My Mean Square Error Confusions

Mean square error is defined as E[(\hat{\theta}-\theta)^2]. To be defined, it requires that \theta is fixed, constant (albeit unknown). In other words, it’s a very frequentist thing, but it’s such a dominant way of evaluating the performance of estimators that it has to be taken very seriously. My confusion arises from the notation; I thought I’d set my thoughts out here to see if it helped with the confusion.

For a continuous random variable X assumed to follow some distribution F(x) the expectation E[X] can be defined as E[X] = \int_{-\infty}^{\infty} x f(x) dx where f(x) is the probability density function of X. Here’s where the fun starts.

  1. For compact notation, although X is a function itself, and more formally would be denoted X(\omega) where \omega denotes the subset of some sample space. But no-one seems to get confused if we simplify the notation and just use X. So far, so good.
  2. In a similar way (albeit using the simpler X notation for the random variable) expectation should perhaps more carefully be written as E_X[X] = \int_{\infty}^{\infty} x f(x) dx, telling us the expectation is taken over X. Also, so far so good.
  3. Now for conditional expectation. I now have two random variables, X and Y and I don’t at this stage care about the relationship between them. I do however wish to find the expectation of Y for some unspecified value of the variable X. I denote this Y conditional on X as Y|X. So my expectation (in short form) will be denoted E[Y|X], because it is meant to be clear what we mean. What I do is find

    E[Y|X] = \int_{-\infty}^{\infty} y f(y|x) dy.

    One thing to note here is that as X is random variable, so this expectation denotes a function of a random variable, g(x) = \int_{-\infty}^{\infty} f(y|x) dy for some value of x. In other words, the function defines a random variable. But it is still an expectation of Y. Conversely, if X is fixed, this is not a random variable. Nevertheless, it still requires an integration over Y. So the same notation can define either a random variable or some unknown value depending on whether X is a random variable or not. So the type of function depends on X, but is still an expectation of Y. But both definitions are an integration over Y. I therefore think the most formal notation here should be E_{Y|X}[Y|X] = \int_{-\infty}^{\infty} y f(y|x) dy to denote we are taking an expectation over Y, it’s the value of f(y|x) that describes the conditioning here.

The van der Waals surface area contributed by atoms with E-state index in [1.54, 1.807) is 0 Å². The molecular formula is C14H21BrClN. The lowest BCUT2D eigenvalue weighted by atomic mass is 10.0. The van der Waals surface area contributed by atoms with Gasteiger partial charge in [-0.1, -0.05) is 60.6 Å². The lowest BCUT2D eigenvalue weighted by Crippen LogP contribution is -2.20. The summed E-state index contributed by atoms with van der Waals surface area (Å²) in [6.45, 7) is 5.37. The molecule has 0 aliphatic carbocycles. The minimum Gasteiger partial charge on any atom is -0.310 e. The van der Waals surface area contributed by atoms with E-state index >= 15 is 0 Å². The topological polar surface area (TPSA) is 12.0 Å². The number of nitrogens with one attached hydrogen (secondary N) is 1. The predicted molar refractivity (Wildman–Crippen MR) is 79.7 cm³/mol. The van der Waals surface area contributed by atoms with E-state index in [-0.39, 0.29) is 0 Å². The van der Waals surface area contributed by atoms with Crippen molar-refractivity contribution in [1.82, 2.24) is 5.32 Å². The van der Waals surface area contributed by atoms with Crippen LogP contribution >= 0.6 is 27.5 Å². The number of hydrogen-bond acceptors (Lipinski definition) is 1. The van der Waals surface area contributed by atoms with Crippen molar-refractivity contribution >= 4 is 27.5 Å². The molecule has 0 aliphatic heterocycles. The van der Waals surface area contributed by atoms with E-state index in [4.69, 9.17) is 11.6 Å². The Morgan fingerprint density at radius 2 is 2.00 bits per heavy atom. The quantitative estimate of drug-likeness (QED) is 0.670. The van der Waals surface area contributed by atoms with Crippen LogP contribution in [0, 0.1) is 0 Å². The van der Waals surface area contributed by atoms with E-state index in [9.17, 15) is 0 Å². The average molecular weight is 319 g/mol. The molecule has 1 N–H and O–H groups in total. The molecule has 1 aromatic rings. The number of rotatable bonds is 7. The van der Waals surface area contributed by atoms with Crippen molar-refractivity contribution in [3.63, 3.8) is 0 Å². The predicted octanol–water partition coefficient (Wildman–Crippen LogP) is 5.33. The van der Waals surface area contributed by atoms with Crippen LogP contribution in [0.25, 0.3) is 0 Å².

4. It’s not relevant here (yet), but if I now take the expectation of this expectation, i.e. E[E[Y|X] I am going to get a single number, in fact it collapses to E[Y].
  5. However, what’s troubling me is the notation of mean square error, defined above as E[(\hat{\theta}-\theta)^2]. I have seen this written (by authors who know their stuff) as E_{\theta}[(\hat{\theta}-\theta)^2]. This has been confusing me. I think it would be better to write E_{\hat{\theta}|\theta}[(\hat{\theta}-\theta)^2]. What we are trying to find is:

    \int_{-\infty}^{\infty} (\hat{\theta}-\theta)^2 f(\hat{\theta}|\theta) d \hat{\theta}

    because \hat{\theta} is the random variable; it has a pdf f(\hat{\theta}) (sometimes called a sampling distribution) and here a conditional pdf f(\hat{\theta}|\theta). We are also interested in evaluating a function of that random variable given by g(\hat{\theta}) = (\hat{\theta}-\theta)^2. But this g(\cdot) is not a random variable because we are integrating over \hat{\theta} and conditioning on \theta.

So I’m still none the wiser as to the E_{\theta} notation for mean square error \ldots.

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